A South African court on Wednesday ruled against the government and ordered it to reconsider its decision to terminate the special permits allowing nearly 200,000 Zimbabwe nationals to live and work in the country.
The government's decision was set to force Zimbabweans to return home if they didn't obtain regular work visas, even if they have children who were born in South Africa and are South African citizens.
In its ruling, the Gauteng High Court in Pretoria said the Department of Home Affairs' decision in 2022 to end the special exemption for citizens from neighboring Zimbabwe was "unlawful" and "unconstitutional" because it didn't follow "a fair process" of consultation.
The permits were extended until at least June 28 next year under the court ruling.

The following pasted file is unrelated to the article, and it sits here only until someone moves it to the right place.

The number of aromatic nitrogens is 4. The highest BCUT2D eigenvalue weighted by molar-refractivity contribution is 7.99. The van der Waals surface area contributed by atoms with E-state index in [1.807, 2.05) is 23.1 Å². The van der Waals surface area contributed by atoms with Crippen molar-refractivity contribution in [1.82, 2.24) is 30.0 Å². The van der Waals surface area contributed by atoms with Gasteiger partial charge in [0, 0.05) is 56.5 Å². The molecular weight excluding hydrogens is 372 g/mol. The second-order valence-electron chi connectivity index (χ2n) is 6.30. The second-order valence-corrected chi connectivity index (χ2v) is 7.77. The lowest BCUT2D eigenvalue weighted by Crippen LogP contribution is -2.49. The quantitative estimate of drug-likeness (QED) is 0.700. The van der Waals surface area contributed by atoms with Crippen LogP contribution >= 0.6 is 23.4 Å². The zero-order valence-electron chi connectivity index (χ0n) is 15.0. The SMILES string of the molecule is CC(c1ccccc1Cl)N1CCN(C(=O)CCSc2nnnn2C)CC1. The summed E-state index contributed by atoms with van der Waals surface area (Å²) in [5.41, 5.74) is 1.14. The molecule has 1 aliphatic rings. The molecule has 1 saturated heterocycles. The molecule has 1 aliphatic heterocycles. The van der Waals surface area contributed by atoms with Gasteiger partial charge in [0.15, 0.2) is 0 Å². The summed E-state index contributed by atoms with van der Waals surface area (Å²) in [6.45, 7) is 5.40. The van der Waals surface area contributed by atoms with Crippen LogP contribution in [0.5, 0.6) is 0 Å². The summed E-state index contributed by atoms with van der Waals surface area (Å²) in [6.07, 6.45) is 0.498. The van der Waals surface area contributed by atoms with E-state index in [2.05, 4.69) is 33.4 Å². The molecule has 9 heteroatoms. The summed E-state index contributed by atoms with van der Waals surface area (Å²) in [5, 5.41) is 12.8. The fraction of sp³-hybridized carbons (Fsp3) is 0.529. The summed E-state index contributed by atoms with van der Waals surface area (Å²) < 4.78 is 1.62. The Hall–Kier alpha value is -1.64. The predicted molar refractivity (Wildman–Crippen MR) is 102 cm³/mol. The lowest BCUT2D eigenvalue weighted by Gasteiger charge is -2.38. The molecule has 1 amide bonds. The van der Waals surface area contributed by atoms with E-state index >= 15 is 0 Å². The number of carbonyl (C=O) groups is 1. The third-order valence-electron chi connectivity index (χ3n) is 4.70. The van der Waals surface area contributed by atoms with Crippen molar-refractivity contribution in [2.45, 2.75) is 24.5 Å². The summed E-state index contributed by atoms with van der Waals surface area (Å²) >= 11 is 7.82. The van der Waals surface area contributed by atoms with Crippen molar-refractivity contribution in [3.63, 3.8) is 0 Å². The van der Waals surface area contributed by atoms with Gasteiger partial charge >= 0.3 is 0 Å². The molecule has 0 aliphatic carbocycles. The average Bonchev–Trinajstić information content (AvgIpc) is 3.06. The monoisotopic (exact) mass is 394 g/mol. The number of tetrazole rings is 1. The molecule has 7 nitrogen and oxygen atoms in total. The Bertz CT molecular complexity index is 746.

The department initially set a deadline of June 30 this year — Friday — for the termination of the Zimbabwe Exemption Permit system. That deadline was recently extended to the end of the year.
Around 178,000 Zimbabwe nationals live in South Africa under the scheme. It was introduced in 2010 in an attempt to deal with a surge in migration by Zimbabweans escaping the economic woes of their home country, which have persisted.
The Helen Suzman Foundation NGO and a group advocating for the rights of migrants in South Africa took the government's Department of Home Affairs to court over its decision.